Go figure.

*****

And finally, the eternal question that every nurse asks the first time they have to count the drugs.

(After they ask why they have to count narcotics when the Pyxis keeps track, anyway….)

Why do we have to count the Lomotil?

Is there a high street value on anti-diarrheal medication?

Oh, wait, a quick check of that invaluable medical source known as Wikipedia shows that diphenoxylate is chemically related to Demerol!

Don’t let that get around to the drug seeking population or the ER will see a massive rise in the amount of diarrhea issues as opposed to constipation complaints!

Well, I guess that solves my Fleets issue…

15 Comments


  • Peggikaye

    May 10, 2007 at 11:00 pm

    I think the scariest thing I’ve heard was when I talked to a friend who’s baby (27 months old )had brain cancer. They’d put her on hospice and sent her home .. on Dilaudid. I knew then that we were praying for a peaceful passing now … she passed away 4 days later.

    No child should ever have to hurt so much they need dilaudid ..



  • Fallen Angels

    May 11, 2007 at 7:03 am

    Completely off-topic… yesterday on my way to school I passed by the county trauma center/hospital. Small group of nurses out for a walk at lunch time…one of them wearing her cap!! Too cool!! For a moment I wondered if it was you…this IS the North Bay Area after all. But no, judging from your pic below…it wasn’t you.



  • Candy

    May 11, 2007 at 8:37 am

    Ah, lomotil — the magic little pill. Don’t leave home without it.

    Diphenoxylate hydrochloride is the antidiarrheal agent while atropine sulfate (a schedule V drug) is the anticholinergic agent in the cocktail. Atropine is related to meperidine (demerol), but the buzz anyone would get from it is more likely to come from not having the screaming ‘ree than from any “fun” narcotic action.

    Atropine is a parasympatholytic that inhibits actions of acetylcholine at postganglionic parasympathetic neuroeffector sites, primarily at muscarinic receptors. Small doses inhibit salivary and bronchial secretions, moderate doses dilate pupils and increase heart rate. Large doses decrease GI motility, inhibit gastric acid secretion. Blocked vagal effects result in positive chronotropy and positive dromotropy (limited or no inotropic effect). In emergency care, it is primarily used to increase the heart rate in life-threatening bradycardias.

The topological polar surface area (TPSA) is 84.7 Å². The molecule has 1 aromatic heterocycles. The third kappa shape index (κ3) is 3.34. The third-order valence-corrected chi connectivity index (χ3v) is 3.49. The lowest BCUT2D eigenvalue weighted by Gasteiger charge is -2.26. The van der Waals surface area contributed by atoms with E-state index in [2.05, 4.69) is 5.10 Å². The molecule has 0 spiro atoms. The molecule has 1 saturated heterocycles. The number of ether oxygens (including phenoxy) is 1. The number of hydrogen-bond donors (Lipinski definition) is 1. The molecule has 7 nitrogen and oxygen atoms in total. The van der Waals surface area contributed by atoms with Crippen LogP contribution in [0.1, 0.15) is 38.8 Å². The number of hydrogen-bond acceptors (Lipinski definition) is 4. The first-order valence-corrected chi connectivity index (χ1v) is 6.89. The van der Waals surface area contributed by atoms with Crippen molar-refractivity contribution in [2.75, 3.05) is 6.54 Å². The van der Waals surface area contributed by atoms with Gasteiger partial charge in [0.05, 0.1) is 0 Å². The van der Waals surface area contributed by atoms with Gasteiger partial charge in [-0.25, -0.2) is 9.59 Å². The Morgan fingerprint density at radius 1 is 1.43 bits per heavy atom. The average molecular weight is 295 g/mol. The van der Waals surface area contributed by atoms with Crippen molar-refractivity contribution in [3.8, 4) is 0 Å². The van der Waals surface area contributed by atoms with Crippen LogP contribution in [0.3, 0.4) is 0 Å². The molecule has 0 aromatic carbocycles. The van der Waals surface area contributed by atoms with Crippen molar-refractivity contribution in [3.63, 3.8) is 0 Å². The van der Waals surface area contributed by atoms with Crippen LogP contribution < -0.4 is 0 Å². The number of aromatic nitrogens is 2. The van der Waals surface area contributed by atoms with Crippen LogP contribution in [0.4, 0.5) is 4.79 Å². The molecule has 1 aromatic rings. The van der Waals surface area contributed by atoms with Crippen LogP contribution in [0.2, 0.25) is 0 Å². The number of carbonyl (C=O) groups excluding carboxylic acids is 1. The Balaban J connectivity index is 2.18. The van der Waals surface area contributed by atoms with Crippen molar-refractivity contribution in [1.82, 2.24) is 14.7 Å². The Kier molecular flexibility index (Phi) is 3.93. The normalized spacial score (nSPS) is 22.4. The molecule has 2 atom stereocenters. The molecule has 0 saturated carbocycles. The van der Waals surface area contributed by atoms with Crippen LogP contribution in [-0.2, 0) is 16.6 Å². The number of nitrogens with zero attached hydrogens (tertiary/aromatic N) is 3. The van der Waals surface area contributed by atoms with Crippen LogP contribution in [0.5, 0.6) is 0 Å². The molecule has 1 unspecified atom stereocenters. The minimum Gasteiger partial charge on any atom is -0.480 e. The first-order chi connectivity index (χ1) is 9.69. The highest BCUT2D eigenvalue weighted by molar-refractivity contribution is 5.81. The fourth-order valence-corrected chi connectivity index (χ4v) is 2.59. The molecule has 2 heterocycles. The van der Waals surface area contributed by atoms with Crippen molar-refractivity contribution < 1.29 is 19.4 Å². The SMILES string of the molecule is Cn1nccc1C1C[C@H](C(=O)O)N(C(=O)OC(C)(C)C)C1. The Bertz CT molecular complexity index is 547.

It’s available in opthalmic solutions and ointment as well as oral and injection forms. It’s given to hospice patients to get rid of secretions.



  • Susan Palwick

    May 11, 2007 at 8:52 am

    I once had a bad reaction to Lomotil and went to Urgent Care literally crying in pain: turned out I had a paralyzed ileum or somesuch. The UC doc called Poison Control, who informed him that the antidote for Lomotil is . . . Narcan.

    So he sent me home with a Narcan prescription, which I elected not to fill (once the Lomotil wore off, I was fine). I couldn’t quite imagine explaining the situation to my friendly local pharmacist.



  • Kim

    May 11, 2007 at 9:11 am

    Diphenoxylate is an opioid agonist used for the treatment of diarrhea that acts by slowing intestinal contractions. It was discovered at Janssen Pharmaceutica in 1956. It is a congener to the narcotic Meperidine of which the common brand name is Demerol.

    I wonder if both Atropine and Diphenoxylate are related then. That would explain the count….



  • tscd

    May 11, 2007 at 10:12 am

    Wow, soapsuds enemas! A literal bowel washout. Over here, we are big fans of arachis oil.



  • emmy

    May 11, 2007 at 10:50 am

    Zofran is among a group of “drugs that in some reports may be associated with torsades de pointes but at this time lack substantial evidence for causing torsades de pointes.” according to the Center for Education and Research on Therapeudics. It is on their list of Drugs That Prolong the QT Interval and/or Induce Torsades de Pointes. Levophed is on the list also, however according to the list it is among “Drugs to be avoided for use in patients with diagnosed or suspected congenital long QT syndrome.”